Are Online Wills Legal?

I have been asked many times to review Wills and even Trusts generated online.

Some of them were just fine. This is more often the case with Simple Wills.

Many of the more complex wills and trusts were so defective as to be invalid.  They sometimes contained inconsistent or contradictory provisions.

Sometimes they were signed in a way that invalidated them.  

Often they had crucial provisions missing.

Another complication is that each state has its own rules. See the quote below from a law professor.

"There isn't a pat answer I can give anyone, that 'here's what it takes to write your own will,'" said Bill McLoughlin, an estate planning attorney and business law professor at Otterbein University in Westerville, Ohio. "Some states recognize oral wills; some don't. In some states, you have to have the will signed at the end and witnessed by two disinterested parties. But some states require three signatures."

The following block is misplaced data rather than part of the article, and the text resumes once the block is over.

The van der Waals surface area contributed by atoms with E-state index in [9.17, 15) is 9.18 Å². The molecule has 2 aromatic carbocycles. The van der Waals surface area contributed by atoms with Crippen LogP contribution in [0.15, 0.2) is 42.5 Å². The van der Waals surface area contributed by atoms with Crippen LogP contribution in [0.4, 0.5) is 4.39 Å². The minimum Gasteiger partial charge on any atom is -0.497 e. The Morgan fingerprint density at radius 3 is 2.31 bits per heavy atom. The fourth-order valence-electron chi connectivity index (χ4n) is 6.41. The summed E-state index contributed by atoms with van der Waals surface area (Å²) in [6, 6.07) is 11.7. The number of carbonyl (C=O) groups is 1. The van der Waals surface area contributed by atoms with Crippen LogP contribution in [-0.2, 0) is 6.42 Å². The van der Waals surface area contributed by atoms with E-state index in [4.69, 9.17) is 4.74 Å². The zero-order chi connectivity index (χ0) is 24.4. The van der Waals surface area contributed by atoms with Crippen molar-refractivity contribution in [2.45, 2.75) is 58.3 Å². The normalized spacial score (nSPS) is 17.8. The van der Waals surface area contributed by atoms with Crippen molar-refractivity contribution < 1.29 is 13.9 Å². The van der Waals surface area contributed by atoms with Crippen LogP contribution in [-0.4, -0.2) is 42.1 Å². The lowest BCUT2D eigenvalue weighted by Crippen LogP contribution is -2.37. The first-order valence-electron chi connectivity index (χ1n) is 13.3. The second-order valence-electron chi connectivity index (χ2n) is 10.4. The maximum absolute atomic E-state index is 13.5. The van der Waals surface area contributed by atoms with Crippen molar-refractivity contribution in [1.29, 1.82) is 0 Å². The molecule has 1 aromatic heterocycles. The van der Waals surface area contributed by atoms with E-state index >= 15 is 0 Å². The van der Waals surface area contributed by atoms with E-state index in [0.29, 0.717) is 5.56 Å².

Even if no one contests your will, the courts still have to follow the letter of the law. Many courts will not validate provisions if the will is not properly executed (with the proper notarization and number of witnesses). Courts will also balk at provisions that do not make sense. Even uncontested wills can remain in expensive probate limbo, said McLoughlin.

The short answer to this question is, “Yes, they can be valid, if you follow the rules of your state correctly.”

But the follow up question should be, “Am I willing to risk the future of my family and heirs to an online cost saving substitute?”